cromolyn, Nasalcrom (Discontinued), Intal; Opticrom; Gastrocrom
Omudhome Ogbru, PharmD
Omudhome Ogbru, PharmD
Dr. Ogbru received his Doctorate in Pharmacy from the University of the Pacific School of Pharmacy in 1995. He completed a Pharmacy Practice Residency at the University of Arizona/University Medical Center in 1996. He was a Professor of Pharmacy Practice and a Regional Clerkship Coordinator for the University of the Pacific School of Pharmacy from 1996-99.
Medical and Pharmacy Editor:
GENERIC NAME: cromolyn
BRAND NAME: Nasalcrom (Discontinued), Intal, Opticrom, Gastrocrom
DRUG CLASS AND MECHANISM: Cromolyn is a synthetic compound that is used to prevent allergic reactions and bronchospasms (narrowing of airways) that cause asthma. Many of the symptoms and signs of allergic reactions are caused by chemicals such as histamine that are released from mast cells, a type of cell that is found throughout the body as well as in the lungs, nose, and eyelids. Cromolyn works by preventing the release of these chemicals from mast cells. Cromolyn is inhaled to prevent episodes of asthma. It also is used as a nasal inhaler to treat seasonal allergic rhinitis (inflammation of the lining of the nose, hay fever), as an ophthalmic (eye) solution to treat allergic conjunctivitis (inflammation of the lining of the eyelids), and as oral concentrate for mastocytosis (too many mast cells). Cromolyn was approved by the FDA in 1973. The oral concentrate was approved in 1996, and in 1997 the FDA approved over-the- counter status for the nasal solution.
PRESCRIPTION: No (nasal solution). Yes (other forms)
GENERIC AVAILABLE: Yes
PREPARATIONS: Intranasal Spray: 5.2 mg/spray; Nebulized Solution: 10 mg/ml: Opthalmic Solution: 4% (1.6 mg/drop); Oral Concentrate: 100 mg/5 ml.
STORAGE: Cromolyn should be kept at room temperature, 20-25 C (68-77 F).
PRESCRIBED FOR: Cromolyn inhaled via nebulizer is used for treating chronic asthma and exercise induced asthma. Cromolyn nasal spray is used for controlling symptoms of allergic rhinitis, a condition in which the lining of the nose swells with fluid ("stuffy nose") and fluid is released into the nasal passages ("runny nose"). In conjunctivitis, cromolyn eye solution controls swelling, tearing, itching, and redness of the eye. The oral solution is used for treating excessive production of mast cells throughout the body.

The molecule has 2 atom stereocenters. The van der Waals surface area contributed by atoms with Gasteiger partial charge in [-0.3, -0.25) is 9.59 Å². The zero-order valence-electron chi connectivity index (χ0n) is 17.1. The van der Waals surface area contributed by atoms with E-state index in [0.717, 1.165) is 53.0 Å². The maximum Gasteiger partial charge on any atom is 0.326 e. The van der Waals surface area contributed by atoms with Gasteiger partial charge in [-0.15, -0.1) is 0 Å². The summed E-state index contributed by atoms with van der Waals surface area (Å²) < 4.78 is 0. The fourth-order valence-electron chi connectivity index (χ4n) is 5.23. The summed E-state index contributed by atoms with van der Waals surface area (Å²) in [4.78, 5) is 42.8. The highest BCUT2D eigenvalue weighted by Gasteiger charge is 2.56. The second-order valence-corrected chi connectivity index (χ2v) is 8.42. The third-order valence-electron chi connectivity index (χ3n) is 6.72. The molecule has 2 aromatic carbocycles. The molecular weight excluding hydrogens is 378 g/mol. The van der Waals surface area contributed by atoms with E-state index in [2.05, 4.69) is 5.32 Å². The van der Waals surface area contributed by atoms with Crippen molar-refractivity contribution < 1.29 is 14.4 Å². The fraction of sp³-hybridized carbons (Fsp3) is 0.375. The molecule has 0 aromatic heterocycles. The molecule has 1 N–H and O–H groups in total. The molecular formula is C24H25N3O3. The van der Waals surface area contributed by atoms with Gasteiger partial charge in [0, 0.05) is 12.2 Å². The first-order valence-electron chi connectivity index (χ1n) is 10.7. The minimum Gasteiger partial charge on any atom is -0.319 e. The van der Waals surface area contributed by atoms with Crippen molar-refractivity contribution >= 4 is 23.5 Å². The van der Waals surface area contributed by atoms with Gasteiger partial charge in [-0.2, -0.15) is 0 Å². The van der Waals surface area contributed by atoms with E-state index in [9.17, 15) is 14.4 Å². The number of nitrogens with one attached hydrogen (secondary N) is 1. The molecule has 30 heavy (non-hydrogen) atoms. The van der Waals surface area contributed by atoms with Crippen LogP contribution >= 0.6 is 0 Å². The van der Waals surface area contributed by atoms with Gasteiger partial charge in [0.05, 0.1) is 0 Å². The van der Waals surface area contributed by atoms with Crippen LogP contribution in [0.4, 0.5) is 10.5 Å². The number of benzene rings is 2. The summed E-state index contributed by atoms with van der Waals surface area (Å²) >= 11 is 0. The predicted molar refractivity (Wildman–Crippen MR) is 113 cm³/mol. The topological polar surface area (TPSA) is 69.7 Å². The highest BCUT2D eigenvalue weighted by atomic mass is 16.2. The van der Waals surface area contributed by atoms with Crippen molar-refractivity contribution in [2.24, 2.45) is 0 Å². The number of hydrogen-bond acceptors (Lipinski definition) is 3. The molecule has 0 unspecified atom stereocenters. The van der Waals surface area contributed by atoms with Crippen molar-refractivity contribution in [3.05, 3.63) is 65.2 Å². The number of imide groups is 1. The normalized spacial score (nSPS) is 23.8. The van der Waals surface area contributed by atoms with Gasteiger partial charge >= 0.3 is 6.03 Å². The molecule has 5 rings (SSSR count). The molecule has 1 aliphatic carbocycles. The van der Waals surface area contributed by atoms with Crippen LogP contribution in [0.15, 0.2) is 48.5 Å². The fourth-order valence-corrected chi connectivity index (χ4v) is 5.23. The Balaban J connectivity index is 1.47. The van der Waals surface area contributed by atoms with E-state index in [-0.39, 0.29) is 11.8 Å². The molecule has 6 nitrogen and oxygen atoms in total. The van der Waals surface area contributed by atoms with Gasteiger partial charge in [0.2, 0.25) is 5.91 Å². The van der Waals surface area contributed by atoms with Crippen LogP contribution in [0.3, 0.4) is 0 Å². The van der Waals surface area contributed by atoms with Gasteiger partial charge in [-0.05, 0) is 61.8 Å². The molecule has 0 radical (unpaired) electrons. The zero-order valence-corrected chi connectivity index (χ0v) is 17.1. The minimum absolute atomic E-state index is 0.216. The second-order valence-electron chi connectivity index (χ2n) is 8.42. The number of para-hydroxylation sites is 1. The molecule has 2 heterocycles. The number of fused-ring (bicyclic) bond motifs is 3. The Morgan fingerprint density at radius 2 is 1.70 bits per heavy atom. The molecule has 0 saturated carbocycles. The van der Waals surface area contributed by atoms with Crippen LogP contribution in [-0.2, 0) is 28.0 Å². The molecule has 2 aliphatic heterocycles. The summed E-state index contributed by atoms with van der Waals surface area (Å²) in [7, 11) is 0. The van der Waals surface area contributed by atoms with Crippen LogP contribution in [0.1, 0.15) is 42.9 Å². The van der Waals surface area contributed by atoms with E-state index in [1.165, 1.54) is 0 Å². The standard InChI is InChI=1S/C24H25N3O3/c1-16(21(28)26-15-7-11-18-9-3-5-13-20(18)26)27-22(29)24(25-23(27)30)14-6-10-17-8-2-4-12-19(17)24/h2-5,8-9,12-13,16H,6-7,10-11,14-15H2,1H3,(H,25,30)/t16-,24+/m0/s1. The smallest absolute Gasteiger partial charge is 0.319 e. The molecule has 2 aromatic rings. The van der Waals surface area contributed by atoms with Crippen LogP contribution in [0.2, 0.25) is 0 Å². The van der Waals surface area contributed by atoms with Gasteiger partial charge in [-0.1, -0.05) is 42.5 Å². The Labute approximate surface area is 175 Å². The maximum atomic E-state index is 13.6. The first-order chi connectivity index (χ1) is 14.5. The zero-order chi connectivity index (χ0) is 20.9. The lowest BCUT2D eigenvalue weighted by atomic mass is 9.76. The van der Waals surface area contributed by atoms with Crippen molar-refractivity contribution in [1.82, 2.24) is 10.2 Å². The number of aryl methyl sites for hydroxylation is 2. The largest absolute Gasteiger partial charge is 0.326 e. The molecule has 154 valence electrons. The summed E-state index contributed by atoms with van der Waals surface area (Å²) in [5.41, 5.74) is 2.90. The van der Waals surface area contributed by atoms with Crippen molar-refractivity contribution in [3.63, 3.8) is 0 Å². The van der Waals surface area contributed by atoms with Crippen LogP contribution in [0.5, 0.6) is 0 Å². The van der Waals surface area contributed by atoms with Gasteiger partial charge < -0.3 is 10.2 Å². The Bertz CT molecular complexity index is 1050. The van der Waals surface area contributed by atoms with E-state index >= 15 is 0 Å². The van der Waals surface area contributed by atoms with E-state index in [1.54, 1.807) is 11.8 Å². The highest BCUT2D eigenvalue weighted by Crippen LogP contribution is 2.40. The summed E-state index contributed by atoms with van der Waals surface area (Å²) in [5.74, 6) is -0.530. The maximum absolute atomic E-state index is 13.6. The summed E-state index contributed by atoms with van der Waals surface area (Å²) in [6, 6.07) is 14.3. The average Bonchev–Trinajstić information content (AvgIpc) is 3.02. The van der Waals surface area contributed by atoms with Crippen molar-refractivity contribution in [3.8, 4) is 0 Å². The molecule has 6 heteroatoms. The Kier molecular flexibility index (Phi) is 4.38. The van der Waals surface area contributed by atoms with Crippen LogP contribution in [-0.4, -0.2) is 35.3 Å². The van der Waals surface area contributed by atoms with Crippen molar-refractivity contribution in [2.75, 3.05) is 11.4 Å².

DOSING: Cromolyn nebulized solution: 20 mg inhaled via nebulizer 2 or 4 times daily. Intranasal spray: Adults and children 2 years of age and older can use one spray in each nostril three or four times daily. If necessary, the dose may be increased to 6 times daily.
Ophthalmic (eye) solution: The usual dose in adults and children 4 years of age and older is one or two drops in each eye 4 to 6 times per day. Relief may be evident within a few days but several weeks of therapy may be required.
Oral concentrate solution: The recommended dose is 200 mg 4 times daily 30 minutes prior to meals.
DRUG INTERACTIONS: No drug interactions have been described with cromolyn.
PREGNANCY: There are no adequate studies in pregnant women.
NURSING MOTHERS: It is not known whether cromolyn is secreted into breast milk.
SIDE EFFECTS: Common side effects include diarrhea, headache, nausea, cough, wheezing, and dry throat. Allergic reactions also can occur. Increased spasm of the breathing tubes (bronchospasm), throat irritation, and cough are the most common side effects from oral inhalation of cromolyn. Taking a beta-adrenergic bronchodilator (for example, albuterol) prior to the cromolyn can prevent these side effects. Cromolyn intranasal spray can produce sneezing and nasal irritation, but these effects generally are short-lived following each application. Use of cromolyn eye drops can produce irritation of the eye. This effect also is generally short-lived.
Reference: FDA Prescribing Information
Last Editorial Review: 3/26/2012
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